In Buddhism, desire is viewed as a manifestation of craving. Many of us desire situations in our lives to be different, while others desire parts of our self to be different, feeling that we are not good enough just as we are. This sense of inner poverty and lack drives so much of consumer society: wanting this hairdo, or this latest designer brand of clothing, or even the latest cosmetic surgery. Even as mindfulness practitioners, many of us desire our experience of practice to be different—the present moment seldom comes up to scratch! These are all manifestations of desire and expressions of the craving mind that constantly wants more and more.

Another manifestation of craving is the desire to pursue constant entertainment—anything rather than being in touch with the present moment. This desire fuels our habit of distraction, which takes the form of perpetual thinking, daydreaming, and dwelling on issues, even though this thought activity unsettles the mind. We can notice the wanting mind the next time we reach for our phone when there is nothing else to do, or the next time we idly flick through the myriad TV channels on our flat-screen TV.

At a subtler level, this desire to escape our moment-by-moment experience is a desire not to feel—a yearning to be unconscious and numb. We can see this tendency pervading so much of modern life. It can lead to addictive habits that help us to numb out, such as alcohol, drugs, or the next TV box set.

In the practices that follow, we focus on learning how to recognize the wanting mind in ourselves. We will learn to pay attention to how craving and wanting play out in our experience and how this inflates our sense of self. We will see how lessening the power of craving enhances our capacity to enjoy life and increases our sensitivity to the richness and diversity of our experience. This is the discriminating wisdom that emerges from the energy of desire when craving and wanting decrease.

Noticing How Desire Feels

Start by bringing your attention to the flow of your breathing, slightly deepening your in-breath and lengthening your out-breath. Feel your feet on the floor and the weight of your body on your seat. Once you feel settled, pose a question to yourself in a slow and reflective way: “What do I want right now?” Your attention might go from desiring a cup of coffee, to surfing on the Internet, to lusting after someone you fancy, even to yearning for enlightenment! Desire is subtle, complex, and ever changing. Then notice how the energy of craving and wanting feel in your mind and body—perhaps there is a tightening of the throat, a tensing somewhere in the body, or a widening of the eyes. You can then pose a second question: “How do I want things to be different from how they are now?” Once again this may relate to your immediate state of mind, your financial situation, your relationships, or your life in general. See if you can tune into the feeling of dissatisfaction with the present moment and the craving for something better, and notice how this affects the way you think and feel. Simply acknowledge what the energy of wanting and craving feels like for you. Conclude the practice by bringing a brief gesture of kindness to yourself by placing your hand on your heart.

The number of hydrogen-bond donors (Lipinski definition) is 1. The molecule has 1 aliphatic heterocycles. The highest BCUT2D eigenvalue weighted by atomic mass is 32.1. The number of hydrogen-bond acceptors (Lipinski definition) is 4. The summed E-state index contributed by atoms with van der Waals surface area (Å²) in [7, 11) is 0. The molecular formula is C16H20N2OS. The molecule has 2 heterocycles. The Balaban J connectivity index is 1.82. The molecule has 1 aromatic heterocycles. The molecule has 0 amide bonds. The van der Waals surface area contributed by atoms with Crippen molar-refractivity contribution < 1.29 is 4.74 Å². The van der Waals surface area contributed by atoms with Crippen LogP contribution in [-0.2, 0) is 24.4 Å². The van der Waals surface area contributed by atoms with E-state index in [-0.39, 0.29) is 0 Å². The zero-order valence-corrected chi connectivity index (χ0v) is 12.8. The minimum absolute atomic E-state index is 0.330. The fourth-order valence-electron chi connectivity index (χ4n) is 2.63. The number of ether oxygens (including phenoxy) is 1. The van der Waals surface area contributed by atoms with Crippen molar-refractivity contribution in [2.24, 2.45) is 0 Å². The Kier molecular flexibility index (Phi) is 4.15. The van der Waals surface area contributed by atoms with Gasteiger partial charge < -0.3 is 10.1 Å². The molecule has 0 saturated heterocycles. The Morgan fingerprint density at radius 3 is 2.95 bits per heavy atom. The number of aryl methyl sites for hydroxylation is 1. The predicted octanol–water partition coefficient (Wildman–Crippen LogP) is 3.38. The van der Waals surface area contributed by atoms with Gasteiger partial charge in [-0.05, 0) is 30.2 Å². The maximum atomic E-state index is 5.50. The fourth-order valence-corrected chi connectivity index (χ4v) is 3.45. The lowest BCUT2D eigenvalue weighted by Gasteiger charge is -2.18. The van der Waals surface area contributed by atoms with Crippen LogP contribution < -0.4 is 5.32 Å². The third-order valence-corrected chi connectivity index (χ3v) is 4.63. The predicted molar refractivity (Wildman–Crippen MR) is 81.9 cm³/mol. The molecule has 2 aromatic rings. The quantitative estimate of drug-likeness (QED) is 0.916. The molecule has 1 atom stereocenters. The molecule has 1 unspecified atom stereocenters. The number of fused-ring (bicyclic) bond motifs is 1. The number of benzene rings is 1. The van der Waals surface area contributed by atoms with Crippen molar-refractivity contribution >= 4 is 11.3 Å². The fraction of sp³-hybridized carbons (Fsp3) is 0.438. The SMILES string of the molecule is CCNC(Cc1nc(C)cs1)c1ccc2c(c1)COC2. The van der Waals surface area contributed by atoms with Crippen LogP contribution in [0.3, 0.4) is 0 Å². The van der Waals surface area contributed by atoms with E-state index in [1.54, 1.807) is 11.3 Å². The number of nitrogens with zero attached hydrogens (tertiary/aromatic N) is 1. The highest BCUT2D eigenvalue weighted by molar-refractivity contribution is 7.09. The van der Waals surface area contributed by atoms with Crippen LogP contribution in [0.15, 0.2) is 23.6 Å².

Being Aware of Desire in Daily Life

As you go about your daily activities, form the intention to become aware of your wanting mind. Then notice the varying ways that craving and wanting affect the way you think, feel, and act. You may want to feel more relaxed and spacious, yearn for a cappuccino, fixate on an item of clothing in a shop, fantasize about someone you are attracted to, or idly daydream about sunny, exotic holidays. See if you can tune into how wanting feels in your body, how it causes your mind to fixate, and how it feels uncomfortable until you get what you want. Every now and again, when you notice yourself wanting something, decide that you are not going to have it. Notice any emotions that come with thwarted desire, such as anger or fear, and any stories you tell yourself about why you should have what you want and should have it now! Conclude the practice by bringing a brief gesture of kindness to yourself by placing your hand on your heart or some other part of your body.

Related: Working With Desire

Through doing these practices we become familiar with how desire manifests in our lives and how it seeks to take control of our mind. We may all recognize times when we become aware of a desire only after we have satisfied it, such as when we eat the last cookie or click the “buy” button on our smartphone. If we don’t recognize desire as it is happening, we are ruled by it. If we can recognize our desires in the moment that they occur, there is a possibility of doing something different, such as having a glass of sparkling water rather than yet another glass of wine.

Having reflected on the power of desire and the intensity of the wanting mind, we may then find it useful to look back on our lives and acknowledge how desire can be a hugely destructive force—from burning ambition that consumes us, to lust that destroys marriages, to rampant desire for material things. This helps motivate us to work in a more mature way with desire, which involves cultivating its antidote as well as liberating the enormous potential for vitality and intelligence lying within this emotion.

From From Mindfulness to Insight: Meditations to Release Your Habitual Thinking and Activate Your Inherent Wisdom, by Rob Nairn, Choden, and Heather Regan-Addis © 2019. Reprinted with permission of Shambhala Publications.

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